We need to walk the talk on Climate Change. In December of last year, City Council adopted the Climate Action and Resiliency Plan setting a goal of becoming carbon neutral by 2050. The transportation sector accounts for about ⅓ of all greenhouse gas emissions; reducing our dependence on private automobiles while increasing the number of trips made on sustainable modes of travel is the key. See this recent CityLab article for more on that. So, it finally time for us to make some tough choices. Are we really committed to changing our behaviors? Even when it means paying a little more for parking or allotting a little more time for travel? Climate change is going to force us to consider our choices carefully, try something new and probably forego some amount of comfort and convenience; and unfortunately, because we humans are sometimes flawed and don’t always make the right choice, there are incentives and disincentives to help us, like paid parking.
There is room for improvement. The City needs to address a number of issues resulting from the new payment methods and might consider other improvements to the parking program in the future.
- Merchants are concerned. Best practices recommend using a portion of increased revenue from the parking fund (hourly charges and enforcement) to improve the walkability & bike and transit-friendliness of a downtown to assure business owners and residents that although parking is becoming more expensive, other ways of accessing downtown are improving and they are less expensive (free) and sustainable. The City should think big on this topic. How can the streets, sidewalks, transit shelters and stations -- even the access to parking structures support pedestrian and bicycle access as the *preferred* mode?
- Reported lag-times between paying for parking with the app and the enforcement team’s receipt of that payment need to be reduced or eliminated.
- The City ordinance that bans parking within the same parking zone in a 24-hour period needs to be amended. (It’s not the App that created this problem - it’s just that the App has made enforcement of this ordinance easier.)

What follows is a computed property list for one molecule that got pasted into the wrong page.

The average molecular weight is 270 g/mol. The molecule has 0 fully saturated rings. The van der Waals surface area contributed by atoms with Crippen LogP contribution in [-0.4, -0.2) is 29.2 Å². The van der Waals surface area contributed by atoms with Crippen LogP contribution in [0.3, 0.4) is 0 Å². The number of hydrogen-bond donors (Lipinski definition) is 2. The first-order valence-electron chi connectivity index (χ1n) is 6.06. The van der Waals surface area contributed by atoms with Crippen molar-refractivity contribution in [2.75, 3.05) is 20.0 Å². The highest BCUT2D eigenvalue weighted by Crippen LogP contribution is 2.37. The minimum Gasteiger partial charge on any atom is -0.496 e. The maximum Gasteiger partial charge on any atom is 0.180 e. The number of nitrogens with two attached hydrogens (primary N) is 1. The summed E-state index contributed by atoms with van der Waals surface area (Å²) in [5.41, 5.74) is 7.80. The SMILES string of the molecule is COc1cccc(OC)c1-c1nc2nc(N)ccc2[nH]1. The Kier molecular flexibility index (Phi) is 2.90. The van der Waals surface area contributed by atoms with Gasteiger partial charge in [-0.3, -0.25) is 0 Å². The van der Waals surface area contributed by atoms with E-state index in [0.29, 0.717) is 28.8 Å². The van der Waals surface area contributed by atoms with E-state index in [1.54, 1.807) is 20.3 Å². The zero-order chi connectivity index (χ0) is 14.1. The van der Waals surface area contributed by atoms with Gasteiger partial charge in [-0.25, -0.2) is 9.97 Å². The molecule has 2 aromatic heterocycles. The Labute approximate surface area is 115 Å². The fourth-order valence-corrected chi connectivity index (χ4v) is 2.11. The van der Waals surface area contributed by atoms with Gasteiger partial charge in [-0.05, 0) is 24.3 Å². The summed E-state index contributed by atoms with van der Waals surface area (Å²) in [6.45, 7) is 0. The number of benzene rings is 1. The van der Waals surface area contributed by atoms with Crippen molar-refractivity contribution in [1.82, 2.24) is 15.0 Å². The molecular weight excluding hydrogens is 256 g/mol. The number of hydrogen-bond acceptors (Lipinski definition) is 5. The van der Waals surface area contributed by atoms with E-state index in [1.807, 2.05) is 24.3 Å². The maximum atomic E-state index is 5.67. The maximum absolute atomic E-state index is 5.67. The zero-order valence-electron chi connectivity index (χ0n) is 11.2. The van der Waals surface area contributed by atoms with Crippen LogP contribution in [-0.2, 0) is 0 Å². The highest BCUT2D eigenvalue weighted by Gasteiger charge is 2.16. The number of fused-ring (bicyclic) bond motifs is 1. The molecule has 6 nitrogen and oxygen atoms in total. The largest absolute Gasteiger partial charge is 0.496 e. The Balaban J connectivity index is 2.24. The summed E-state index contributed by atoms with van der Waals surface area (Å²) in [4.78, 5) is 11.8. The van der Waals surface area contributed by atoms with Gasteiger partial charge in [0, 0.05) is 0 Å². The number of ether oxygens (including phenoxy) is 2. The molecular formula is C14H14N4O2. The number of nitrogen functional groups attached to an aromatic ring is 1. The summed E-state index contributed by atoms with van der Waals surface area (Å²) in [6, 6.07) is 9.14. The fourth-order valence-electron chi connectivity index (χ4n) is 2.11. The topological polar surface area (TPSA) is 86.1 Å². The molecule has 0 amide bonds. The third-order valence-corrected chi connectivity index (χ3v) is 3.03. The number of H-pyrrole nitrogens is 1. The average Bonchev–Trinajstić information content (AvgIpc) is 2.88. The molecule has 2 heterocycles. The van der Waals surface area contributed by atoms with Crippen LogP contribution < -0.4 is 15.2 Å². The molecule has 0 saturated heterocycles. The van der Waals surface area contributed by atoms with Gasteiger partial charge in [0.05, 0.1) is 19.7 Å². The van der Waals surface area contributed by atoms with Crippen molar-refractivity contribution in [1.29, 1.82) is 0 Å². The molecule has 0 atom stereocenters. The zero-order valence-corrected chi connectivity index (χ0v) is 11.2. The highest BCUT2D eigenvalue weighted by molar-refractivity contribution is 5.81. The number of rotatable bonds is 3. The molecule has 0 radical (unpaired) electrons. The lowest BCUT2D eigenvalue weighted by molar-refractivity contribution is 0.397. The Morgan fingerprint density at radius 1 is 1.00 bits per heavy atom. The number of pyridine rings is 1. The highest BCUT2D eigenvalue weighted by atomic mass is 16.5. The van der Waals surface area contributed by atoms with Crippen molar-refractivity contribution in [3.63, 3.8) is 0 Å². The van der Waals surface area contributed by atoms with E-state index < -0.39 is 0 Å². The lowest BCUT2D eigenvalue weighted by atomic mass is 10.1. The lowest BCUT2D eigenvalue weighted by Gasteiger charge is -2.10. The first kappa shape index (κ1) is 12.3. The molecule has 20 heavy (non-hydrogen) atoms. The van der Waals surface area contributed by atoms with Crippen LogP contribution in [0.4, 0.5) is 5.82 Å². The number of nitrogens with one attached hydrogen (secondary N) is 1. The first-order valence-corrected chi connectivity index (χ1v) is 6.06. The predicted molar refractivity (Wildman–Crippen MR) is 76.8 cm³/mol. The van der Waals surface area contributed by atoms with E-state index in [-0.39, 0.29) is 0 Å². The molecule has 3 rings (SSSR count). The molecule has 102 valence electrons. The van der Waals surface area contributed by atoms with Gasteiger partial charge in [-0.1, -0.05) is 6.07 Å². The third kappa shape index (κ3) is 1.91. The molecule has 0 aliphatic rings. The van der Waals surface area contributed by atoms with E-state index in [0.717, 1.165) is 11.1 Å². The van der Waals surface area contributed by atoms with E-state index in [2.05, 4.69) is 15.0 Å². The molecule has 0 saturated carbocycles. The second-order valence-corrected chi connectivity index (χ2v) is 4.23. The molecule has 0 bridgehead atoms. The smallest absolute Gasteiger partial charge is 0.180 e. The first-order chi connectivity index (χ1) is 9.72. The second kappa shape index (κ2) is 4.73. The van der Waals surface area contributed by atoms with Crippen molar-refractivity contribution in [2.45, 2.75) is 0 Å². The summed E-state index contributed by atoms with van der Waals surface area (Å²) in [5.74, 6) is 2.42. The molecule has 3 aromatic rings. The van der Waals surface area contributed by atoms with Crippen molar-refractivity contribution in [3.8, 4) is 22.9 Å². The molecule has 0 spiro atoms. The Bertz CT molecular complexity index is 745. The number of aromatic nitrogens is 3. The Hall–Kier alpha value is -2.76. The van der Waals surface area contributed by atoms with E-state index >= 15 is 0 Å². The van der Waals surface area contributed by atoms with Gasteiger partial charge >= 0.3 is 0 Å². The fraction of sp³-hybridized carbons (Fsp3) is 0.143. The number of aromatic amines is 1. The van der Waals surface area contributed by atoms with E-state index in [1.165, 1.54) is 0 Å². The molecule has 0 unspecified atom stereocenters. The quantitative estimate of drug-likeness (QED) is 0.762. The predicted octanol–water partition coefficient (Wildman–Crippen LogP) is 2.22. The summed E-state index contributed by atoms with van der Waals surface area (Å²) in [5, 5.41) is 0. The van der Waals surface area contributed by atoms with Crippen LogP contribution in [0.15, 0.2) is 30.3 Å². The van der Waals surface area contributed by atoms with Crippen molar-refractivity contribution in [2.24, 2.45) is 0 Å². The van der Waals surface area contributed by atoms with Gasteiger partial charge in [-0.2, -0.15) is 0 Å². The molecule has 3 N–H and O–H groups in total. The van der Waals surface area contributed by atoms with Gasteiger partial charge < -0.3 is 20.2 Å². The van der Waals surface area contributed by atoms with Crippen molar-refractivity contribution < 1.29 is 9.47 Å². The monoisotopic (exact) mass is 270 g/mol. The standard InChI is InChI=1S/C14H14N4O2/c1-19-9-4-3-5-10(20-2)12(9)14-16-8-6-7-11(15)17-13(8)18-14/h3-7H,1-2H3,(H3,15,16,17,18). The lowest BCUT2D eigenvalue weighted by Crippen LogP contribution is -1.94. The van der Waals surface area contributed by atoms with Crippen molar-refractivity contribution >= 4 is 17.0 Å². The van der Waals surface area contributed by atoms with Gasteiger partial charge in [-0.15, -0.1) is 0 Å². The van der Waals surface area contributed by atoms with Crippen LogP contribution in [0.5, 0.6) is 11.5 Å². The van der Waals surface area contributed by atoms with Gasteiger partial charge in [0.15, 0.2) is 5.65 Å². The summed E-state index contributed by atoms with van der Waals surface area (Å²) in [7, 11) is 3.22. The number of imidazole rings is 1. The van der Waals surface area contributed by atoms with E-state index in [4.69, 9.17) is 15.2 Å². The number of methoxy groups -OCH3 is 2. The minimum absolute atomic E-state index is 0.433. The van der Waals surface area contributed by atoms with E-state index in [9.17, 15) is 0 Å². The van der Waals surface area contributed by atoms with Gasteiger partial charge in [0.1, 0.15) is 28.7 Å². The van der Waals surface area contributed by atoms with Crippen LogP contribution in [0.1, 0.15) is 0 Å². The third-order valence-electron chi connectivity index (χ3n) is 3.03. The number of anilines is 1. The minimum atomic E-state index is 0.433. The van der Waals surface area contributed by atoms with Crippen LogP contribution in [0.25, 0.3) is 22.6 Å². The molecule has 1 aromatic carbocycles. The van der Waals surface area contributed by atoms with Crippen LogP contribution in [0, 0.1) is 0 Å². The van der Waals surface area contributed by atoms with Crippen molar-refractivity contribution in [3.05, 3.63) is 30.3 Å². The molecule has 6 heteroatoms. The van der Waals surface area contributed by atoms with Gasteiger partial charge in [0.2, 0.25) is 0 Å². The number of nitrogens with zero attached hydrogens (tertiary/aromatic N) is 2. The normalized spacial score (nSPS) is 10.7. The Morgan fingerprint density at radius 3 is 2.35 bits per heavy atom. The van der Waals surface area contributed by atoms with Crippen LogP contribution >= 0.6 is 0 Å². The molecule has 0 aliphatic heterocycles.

- Shoppers do not need a car parked close to their destination to shop but they may need a car to pick up their purchases, such as furniture. The City should work with merchants to create strategic loading zones or off-street access for customers to load large purchases.
- Now that individual meters are a thing of the past, the City may also be able to consider seasonal parking rates, which could make parking rates a little lower in the winter, when walking and bicycling are a little less pleasant and stores often report a drop in sales. This kind of dynamic pricing (based on seasonality, time-of-day, or other changes in demand) is being piloted by bigger cities, like San Francisco, and it is made possible by the upgraded technology of pay-boxes.
- The removal of individual meters will probably result in a shortage of ad-hoc bicycle parking; The City might consider using some of the increased revenue from parking to add attractive, functional and convenient bicycle parking.
- The City should consider making a third hour of parking possible for on-street parking in certain locations at the edges of the downtown area, at a higher rate to cover the App’s service charge. The App’s ability to extend your parking window and collect more money could serve this purpose well.
- Finally, there is a need to be patient during this learning phase, while people memorize their license plate numbers and get a little quicker at the pay-box. For now, if you use the app - prepare yourself for service charges for shorter parking durations but the app can be quicker (and warmer in your car during certain months.)
If your appetite for information and research about parking policy continues after reading this, I encourage you to read the famous book (ok, relatively-speaking) by Donald Shoup, “The High Cost of Free Parking.” It does an excellent job of explaining the full costs of parking and how those costs have been subsidized by public and private entities for decades, at the expense of a sustainable, multimodal transportation system.
Posted by Vickie Jacobsen